Angela Merkel isn't too impressed with Greece. According to the FT, she reacted to the news that its prime minister, George Papandreou, is to call a referendum on Europe's new bail-out deal with "barely disguised anger". But I suspect much of the world now has a sneaking respect for Papandreou. His plan for the people to have their say on the new bail-out plan may well be more an attempt to save his own political skin than anything else. But nonetheless he has introduced an element of democracy into the European equation where there has long been none. He also seems to be almost alone in understanding that accepting the deal without doing something to gain a political mandate for it is to guarantee its failure.
Economists may think things will be fine if the Greek population simply accepts significantly lower wages and higher taxes. But even if they're right in theory (and they probably are), how do they expect it to happen? As Russell Napier of CLSA points out, anyone who suggests cutting wages fast in a democracy, without the assistance of inflation, has clearly never tried it. "It is a political impossibility." You might just be able to do it if you got the whole country on side hence the absolute need for the referendum but not otherwise.
The Greek population has discovered its political voice over the last year. Note the surge in violent protests, the endless general strikes and the growing populist demands for a 100% write-off of the debt. Greeks have no intention of enduring years of austerity without a fight, particularly given that all it offers them in return is the vague possibility of a debt-to-GDP ratio of 120% at the end of the decade. It's a high price to pay for ending roughly where you started.
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Yet while the Greek stand adds another element of uncertainty to an already tricky situation, I still don't think the disorderly break-up that commentators are so afraid of is imminent. I may be being too optimistic, but I think that, in the medium term at least, the euro will survive, just as a weak rather than a strong currency.
We should expect a sweeter deal for Greece to emerge from an irritable Berlin sooner rather than later (seemy blogfor my take on how Greece has turned the tables on Germany it is now the most powerful nation in the world). But we should also expect easy money (probably a huge dose of quantitative easing) and in the end inflation as the European Central Bank creates money to buy sovereign debt. That doesn't sound great, but it's probably better than the other options. Why have structural disruption, a global banking crisis and a probable depression when you can just print money instead?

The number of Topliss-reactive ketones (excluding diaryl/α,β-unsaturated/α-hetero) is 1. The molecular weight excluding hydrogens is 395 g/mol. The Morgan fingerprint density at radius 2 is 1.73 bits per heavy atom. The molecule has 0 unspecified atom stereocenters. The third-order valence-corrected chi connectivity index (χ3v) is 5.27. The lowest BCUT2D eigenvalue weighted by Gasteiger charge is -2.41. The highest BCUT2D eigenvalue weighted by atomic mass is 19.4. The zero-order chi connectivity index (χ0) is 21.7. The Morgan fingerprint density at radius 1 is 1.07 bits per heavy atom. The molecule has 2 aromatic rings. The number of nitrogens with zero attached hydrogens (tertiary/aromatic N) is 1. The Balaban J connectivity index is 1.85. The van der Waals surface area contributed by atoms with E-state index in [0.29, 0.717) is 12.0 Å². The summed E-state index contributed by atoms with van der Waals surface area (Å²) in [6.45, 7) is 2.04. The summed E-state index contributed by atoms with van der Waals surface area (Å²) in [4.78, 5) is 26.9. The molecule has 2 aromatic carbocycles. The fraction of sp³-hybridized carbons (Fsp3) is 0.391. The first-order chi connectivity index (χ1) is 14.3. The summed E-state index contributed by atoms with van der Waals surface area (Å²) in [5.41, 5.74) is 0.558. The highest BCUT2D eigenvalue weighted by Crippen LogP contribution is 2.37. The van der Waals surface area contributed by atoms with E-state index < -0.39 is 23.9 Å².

PS: Events are moving faster than usual right now. If you want to keep up with us on a daily basis you can follow me on Twitter at @merrynsw or join us on Facebook at https://www.facebook.com/pages/MoneyWeek/110326662354766 .
Merryn Somerset Webb started her career in Tokyo at public broadcaster NHK before becoming a Japanese equity broker at what was then Warburgs. She went on to work at SBC and UBS without moving from her desk in Kamiyacho (it was the age of mergers).
After five years in Japan she returned to work in the UK at Paribas. This soon became BNP Paribas. Again, no desk move was required. On leaving the City, Merryn helped The Week magazine with its City pages before becoming the launch editor of MoneyWeek in 2000 and taking on columns first in the Sunday Times and then in 2009 in the Financial Times
Twenty years on, MoneyWeek is the best-selling financial magazine in the UK. Merryn was its Editor in Chief until 2022. She is now a senior columnist at Bloomberg and host of the Merryn Talks Money podcast - but still writes for Moneyweek monthly.
Merryn is also is a non executive director of two investment trusts – BlackRock Throgmorton, and the Murray Income Investment Trust.
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